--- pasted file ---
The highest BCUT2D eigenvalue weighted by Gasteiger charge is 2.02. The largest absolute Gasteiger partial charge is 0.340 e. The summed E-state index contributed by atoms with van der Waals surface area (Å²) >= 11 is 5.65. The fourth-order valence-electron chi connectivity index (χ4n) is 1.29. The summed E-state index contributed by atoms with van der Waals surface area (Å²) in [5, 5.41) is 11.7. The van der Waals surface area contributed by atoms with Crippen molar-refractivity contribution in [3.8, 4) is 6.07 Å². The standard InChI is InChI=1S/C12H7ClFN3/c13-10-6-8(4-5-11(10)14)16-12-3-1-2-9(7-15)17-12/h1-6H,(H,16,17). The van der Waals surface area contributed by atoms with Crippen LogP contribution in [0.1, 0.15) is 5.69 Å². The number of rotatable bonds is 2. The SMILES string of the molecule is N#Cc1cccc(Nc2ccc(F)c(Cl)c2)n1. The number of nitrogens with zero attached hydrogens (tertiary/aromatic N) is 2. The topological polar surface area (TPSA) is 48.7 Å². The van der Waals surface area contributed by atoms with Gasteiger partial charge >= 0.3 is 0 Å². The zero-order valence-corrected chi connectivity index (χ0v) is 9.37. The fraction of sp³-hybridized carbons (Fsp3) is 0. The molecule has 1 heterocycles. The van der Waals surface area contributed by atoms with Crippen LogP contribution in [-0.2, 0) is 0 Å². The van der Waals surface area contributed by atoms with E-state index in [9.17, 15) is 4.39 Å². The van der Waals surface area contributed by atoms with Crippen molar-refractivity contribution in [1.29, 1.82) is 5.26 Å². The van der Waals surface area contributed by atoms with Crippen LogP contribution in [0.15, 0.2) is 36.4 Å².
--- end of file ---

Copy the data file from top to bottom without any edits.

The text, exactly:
The highest BCUT2D eigenvalue weighted by Gasteiger charge is 2.02. The largest absolute Gasteiger partial charge is 0.340 e. The summed E-state index contributed by atoms with van der Waals surface area (Å²) >= 11 is 5.65. The fourth-order valence-electron chi connectivity index (χ4n) is 1.29. The summed E-state index contributed by atoms with van der Waals surface area (Å²) in [5, 5.41) is 11.7. The van der Waals surface area contributed by atoms with Crippen molar-refractivity contribution in [3.8, 4) is 6.07 Å². The standard InChI is InChI=1S/C12H7ClFN3/c13-10-6-8(4-5-11(10)14)16-12-3-1-2-9(7-15)17-12/h1-6H,(H,16,17). The van der Waals surface area contributed by atoms with Crippen LogP contribution in [0.1, 0.15) is 5.69 Å². The number of rotatable bonds is 2. The SMILES string of the molecule is N#Cc1cccc(Nc2ccc(F)c(Cl)c2)n1. The number of nitrogens with zero attached hydrogens (tertiary/aromatic N) is 2. The topological polar surface area (TPSA) is 48.7 Å². The van der Waals surface area contributed by atoms with Gasteiger partial charge >= 0.3 is 0 Å². The zero-order valence-corrected chi connectivity index (χ0v) is 9.37. The fraction of sp³-hybridized carbons (Fsp3) is 0. The molecule has 1 heterocycles. The van der Waals surface area contributed by atoms with Crippen LogP contribution in [-0.2, 0) is 0 Å². The van der Waals surface area contributed by atoms with E-state index in [9.17, 15) is 4.39 Å². The van der Waals surface area contributed by atoms with Crippen molar-refractivity contribution in [1.29, 1.82) is 5.26 Å². The van der Waals surface area contributed by atoms with Crippen LogP contribution in [0.15, 0.2) is 36.4 Å².